Brad Gooch is the author of the memoir Smash Cut: A Memoir of Howard and Art and the 70s and the 80s, which was a finalist for a Lambda Literary Award. The memoir—as well as his novel The Golden Age of Promiscuity—paints a vivid picture of the life and times of the legendary club, Mineshaft.

Tara Hart currently works as an archivist in the Meatpacking District. She has lived in Brooklyn since 2005 and has performed archival work for a number of artists and arts organizations throughout New York City. Her work is concerned with the complexities of how legacy can be reconstructed and negotiated in the present, and how dialogues surrounding embodied archives and speculative histories can disrupt traditional archival practice privileging tangible remains. She is indebted to the labor of those who organized and sustained the Clit Club, and how they worked to transform the conditions of their existence.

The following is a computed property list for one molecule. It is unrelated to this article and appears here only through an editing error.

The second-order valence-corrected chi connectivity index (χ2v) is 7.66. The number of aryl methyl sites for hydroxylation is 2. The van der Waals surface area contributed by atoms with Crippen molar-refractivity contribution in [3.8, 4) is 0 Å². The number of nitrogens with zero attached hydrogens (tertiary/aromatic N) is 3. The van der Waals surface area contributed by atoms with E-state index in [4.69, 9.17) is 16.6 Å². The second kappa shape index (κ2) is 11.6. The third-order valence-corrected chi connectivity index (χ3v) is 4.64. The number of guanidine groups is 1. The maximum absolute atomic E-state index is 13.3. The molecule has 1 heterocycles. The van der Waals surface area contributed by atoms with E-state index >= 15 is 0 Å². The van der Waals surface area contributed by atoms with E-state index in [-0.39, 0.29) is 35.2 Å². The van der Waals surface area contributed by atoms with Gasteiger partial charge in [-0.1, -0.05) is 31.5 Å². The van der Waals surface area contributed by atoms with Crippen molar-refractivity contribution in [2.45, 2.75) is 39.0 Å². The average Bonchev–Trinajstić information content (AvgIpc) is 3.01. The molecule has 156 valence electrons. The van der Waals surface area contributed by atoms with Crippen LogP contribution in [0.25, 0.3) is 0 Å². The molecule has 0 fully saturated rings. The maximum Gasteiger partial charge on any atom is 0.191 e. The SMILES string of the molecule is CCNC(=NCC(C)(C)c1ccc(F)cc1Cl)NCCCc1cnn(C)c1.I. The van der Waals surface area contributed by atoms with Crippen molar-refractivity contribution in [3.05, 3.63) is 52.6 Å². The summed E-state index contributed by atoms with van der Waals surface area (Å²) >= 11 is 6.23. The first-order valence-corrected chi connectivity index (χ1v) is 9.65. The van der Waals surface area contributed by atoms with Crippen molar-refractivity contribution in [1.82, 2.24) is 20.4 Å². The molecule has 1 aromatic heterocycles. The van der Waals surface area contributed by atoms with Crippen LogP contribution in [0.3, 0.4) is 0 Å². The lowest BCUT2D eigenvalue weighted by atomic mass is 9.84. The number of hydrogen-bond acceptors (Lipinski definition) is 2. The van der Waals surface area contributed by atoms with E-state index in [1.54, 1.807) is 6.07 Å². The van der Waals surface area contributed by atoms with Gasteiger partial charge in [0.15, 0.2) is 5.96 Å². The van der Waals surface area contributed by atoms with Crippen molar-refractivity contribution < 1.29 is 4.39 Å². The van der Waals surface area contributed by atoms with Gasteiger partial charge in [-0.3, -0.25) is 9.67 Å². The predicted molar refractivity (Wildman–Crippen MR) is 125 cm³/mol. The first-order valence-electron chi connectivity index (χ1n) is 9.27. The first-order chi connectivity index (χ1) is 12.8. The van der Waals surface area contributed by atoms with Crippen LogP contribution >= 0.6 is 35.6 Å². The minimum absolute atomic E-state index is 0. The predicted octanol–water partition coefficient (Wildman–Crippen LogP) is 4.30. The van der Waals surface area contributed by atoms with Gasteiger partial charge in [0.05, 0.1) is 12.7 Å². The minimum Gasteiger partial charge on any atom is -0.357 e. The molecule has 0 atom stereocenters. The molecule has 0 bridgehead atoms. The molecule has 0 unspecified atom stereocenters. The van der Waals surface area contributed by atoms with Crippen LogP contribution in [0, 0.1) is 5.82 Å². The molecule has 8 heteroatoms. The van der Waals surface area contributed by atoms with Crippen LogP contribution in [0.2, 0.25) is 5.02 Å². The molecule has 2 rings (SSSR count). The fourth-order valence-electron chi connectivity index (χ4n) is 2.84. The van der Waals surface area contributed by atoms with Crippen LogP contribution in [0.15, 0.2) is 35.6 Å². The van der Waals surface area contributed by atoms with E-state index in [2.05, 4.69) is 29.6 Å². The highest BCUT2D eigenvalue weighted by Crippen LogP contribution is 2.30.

Michele Hill works in home health care. She was and she remains a Clit Club icon.

Egyptt LaBeija (Javon Egyptt) is a community activist, leader and show girl within the Trans and gender non-conforming community. In speaking to her relationship to the Pier, Egyptt noted, “I literally lived on on one of the Piers that’s no longer there. This time taught me a lot me about life and made me who I am today. The memories. People should never forget where they came from.”

Luna Luis Ortiz is a photographer who has documented LGBT youth spaces that were a safe space for many to express themselves. The Piers, The Hetrick-Martin Institute, The Harvey Milk School and The Neutral Zone were spaces where youth of color congregated and at times called home. Each location was and has been a haven of safety, education and supportive services throughout the AIDS epidemic. It was at The Hetrick-Martin Institute where Luna learned to develop film and print his photographs, many taken at each respected location.